Both the sensory and the sympathetic nervous systems innervate the skin. The sensory nerves are distributed in a segmental fashion. The sympathetic nerves control the arteriolar preshunt sphincters and are mediated by the release of norepinephrine. Incisions at the borders of the flap interrupt the parallel superficial and deep cutaneous plexuses, inevitably resulting in decreased perfusion pressure to the skin. Sympathetic nerves are severed; as a result, norepinephrine is released from the nerve terminal and catecholamine reuptake is eliminated. This surgical sympathectomy further decreases the blood flow to the flap.
Many physiologic factors affect flap survival, but the common denominator involves 2 basic factors: (1) blood supply to the flap through its base and (2) formation of new vascular channels between the flap and the recipient bed. The surviving length of the random portion of a skin flap depends primarily on the perfusion pressure of the supplying blood vessels. In the past, random skin flaps were thought to have a strict numeric length-to-width ratio: the wider the base, the longer the flap. However, if the wider base simply involves additional vessels with the same perfusion pressure, the length of surviving flap is unaltered.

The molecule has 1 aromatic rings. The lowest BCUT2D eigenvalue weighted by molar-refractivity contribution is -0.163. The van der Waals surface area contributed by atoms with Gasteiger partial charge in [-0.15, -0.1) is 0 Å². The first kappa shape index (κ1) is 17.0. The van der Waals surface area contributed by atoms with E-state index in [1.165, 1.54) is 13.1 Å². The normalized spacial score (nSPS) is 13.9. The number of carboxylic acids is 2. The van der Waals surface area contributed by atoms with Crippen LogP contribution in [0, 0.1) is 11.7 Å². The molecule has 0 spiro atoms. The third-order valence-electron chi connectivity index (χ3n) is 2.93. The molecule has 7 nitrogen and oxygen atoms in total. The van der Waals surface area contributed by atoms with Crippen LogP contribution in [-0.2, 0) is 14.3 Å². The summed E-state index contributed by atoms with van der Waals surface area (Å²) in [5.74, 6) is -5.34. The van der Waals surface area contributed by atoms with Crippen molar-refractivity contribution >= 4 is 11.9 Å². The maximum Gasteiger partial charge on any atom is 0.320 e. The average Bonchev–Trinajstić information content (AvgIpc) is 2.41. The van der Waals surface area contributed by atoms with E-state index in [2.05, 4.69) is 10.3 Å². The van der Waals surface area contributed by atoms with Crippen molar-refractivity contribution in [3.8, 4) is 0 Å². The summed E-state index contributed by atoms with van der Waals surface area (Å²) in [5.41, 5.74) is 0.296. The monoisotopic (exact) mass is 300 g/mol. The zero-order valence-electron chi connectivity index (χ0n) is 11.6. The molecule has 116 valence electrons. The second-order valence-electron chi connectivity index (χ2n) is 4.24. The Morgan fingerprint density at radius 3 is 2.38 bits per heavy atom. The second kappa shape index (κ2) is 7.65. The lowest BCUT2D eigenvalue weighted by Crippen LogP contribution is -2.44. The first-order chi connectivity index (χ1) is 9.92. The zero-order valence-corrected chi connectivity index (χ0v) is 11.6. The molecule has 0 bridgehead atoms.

Neovascularization of the flap usually develops 3-7 days after transfer. This vascularization occurs through 2 processes, namely, direct ingrowth and inosculation. With an angiogenic stimulus, the vessels at the edge of the flap become dilated, and the basement membrane thins considerably. Endothelial cells then migrate from the adjacent vascular lumen toward the vascular stimulus. Behind the advancing front of migrating endothelial cells, endothelial cell replication leads to the formation of a capillary sprout, which elongates toward the angiogenic source. Nearby capillary sprouts form anastomoses with each other, forming capillary loops and then new blood vessels. Inosculation refers to direct ingrowth of surrounding recipient capillaries into preexisting vessels in the flap.
Certain clinical scenarios worth noting call for reconstruction with flaps that have been delayed. Although a detailed description is beyond the scope of this article, the delay phenomenon alters flap vasculature and results in a reorganization of the vessels along the long axis of the flap. Choke vessels become dilated, and the zone of necrosis is shifted toward the tip of the flap. Vascular endothelial growth factor seems to play a role in this phenomenon.